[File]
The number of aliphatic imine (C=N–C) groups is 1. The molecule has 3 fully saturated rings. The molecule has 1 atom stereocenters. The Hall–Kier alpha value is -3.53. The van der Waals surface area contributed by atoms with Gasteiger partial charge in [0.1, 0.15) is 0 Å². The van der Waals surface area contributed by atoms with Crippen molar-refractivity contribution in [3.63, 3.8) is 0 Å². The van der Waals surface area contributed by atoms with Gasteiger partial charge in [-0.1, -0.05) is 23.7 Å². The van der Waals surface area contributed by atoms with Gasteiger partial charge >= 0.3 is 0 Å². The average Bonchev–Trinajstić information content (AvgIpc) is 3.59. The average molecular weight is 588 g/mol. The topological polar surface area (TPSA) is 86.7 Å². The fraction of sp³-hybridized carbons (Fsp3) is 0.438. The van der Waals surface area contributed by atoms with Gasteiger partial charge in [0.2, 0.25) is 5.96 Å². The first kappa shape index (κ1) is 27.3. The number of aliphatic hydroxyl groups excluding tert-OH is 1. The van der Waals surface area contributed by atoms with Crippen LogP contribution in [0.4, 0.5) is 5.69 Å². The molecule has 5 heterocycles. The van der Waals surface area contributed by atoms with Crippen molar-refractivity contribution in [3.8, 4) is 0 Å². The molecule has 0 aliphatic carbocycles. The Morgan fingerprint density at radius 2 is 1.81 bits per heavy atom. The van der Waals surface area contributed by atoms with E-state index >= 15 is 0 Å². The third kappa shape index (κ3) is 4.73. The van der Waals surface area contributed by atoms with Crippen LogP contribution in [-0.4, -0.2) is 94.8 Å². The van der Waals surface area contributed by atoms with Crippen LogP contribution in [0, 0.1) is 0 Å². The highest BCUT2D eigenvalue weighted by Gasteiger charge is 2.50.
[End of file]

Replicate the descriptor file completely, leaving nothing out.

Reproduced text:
The number of aliphatic imine (C=N–C) groups is 1. The molecule has 3 fully saturated rings. The molecule has 1 atom stereocenters. The Hall–Kier alpha value is -3.53. The van der Waals surface area contributed by atoms with Gasteiger partial charge in [0.1, 0.15) is 0 Å². The van der Waals surface area contributed by atoms with Crippen molar-refractivity contribution in [3.63, 3.8) is 0 Å². The van der Waals surface area contributed by atoms with Gasteiger partial charge in [-0.1, -0.05) is 23.7 Å². The van der Waals surface area contributed by atoms with Gasteiger partial charge >= 0.3 is 0 Å². The average Bonchev–Trinajstić information content (AvgIpc) is 3.59. The average molecular weight is 588 g/mol. The topological polar surface area (TPSA) is 86.7 Å². The fraction of sp³-hybridized carbons (Fsp3) is 0.438. The van der Waals surface area contributed by atoms with Gasteiger partial charge in [0.2, 0.25) is 5.96 Å². The first kappa shape index (κ1) is 27.3. The number of aliphatic hydroxyl groups excluding tert-OH is 1. The van der Waals surface area contributed by atoms with Crippen LogP contribution in [0.4, 0.5) is 5.69 Å². The molecule has 5 heterocycles. The van der Waals surface area contributed by atoms with Crippen molar-refractivity contribution in [3.8, 4) is 0 Å². The molecule has 0 aliphatic carbocycles. The Morgan fingerprint density at radius 2 is 1.81 bits per heavy atom. The van der Waals surface area contributed by atoms with E-state index >= 15 is 0 Å². The third kappa shape index (κ3) is 4.73. The van der Waals surface area contributed by atoms with Crippen LogP contribution in [-0.4, -0.2) is 94.8 Å². The van der Waals surface area contributed by atoms with Crippen LogP contribution in [0, 0.1) is 0 Å². The highest BCUT2D eigenvalue weighted by Gasteiger charge is 2.50.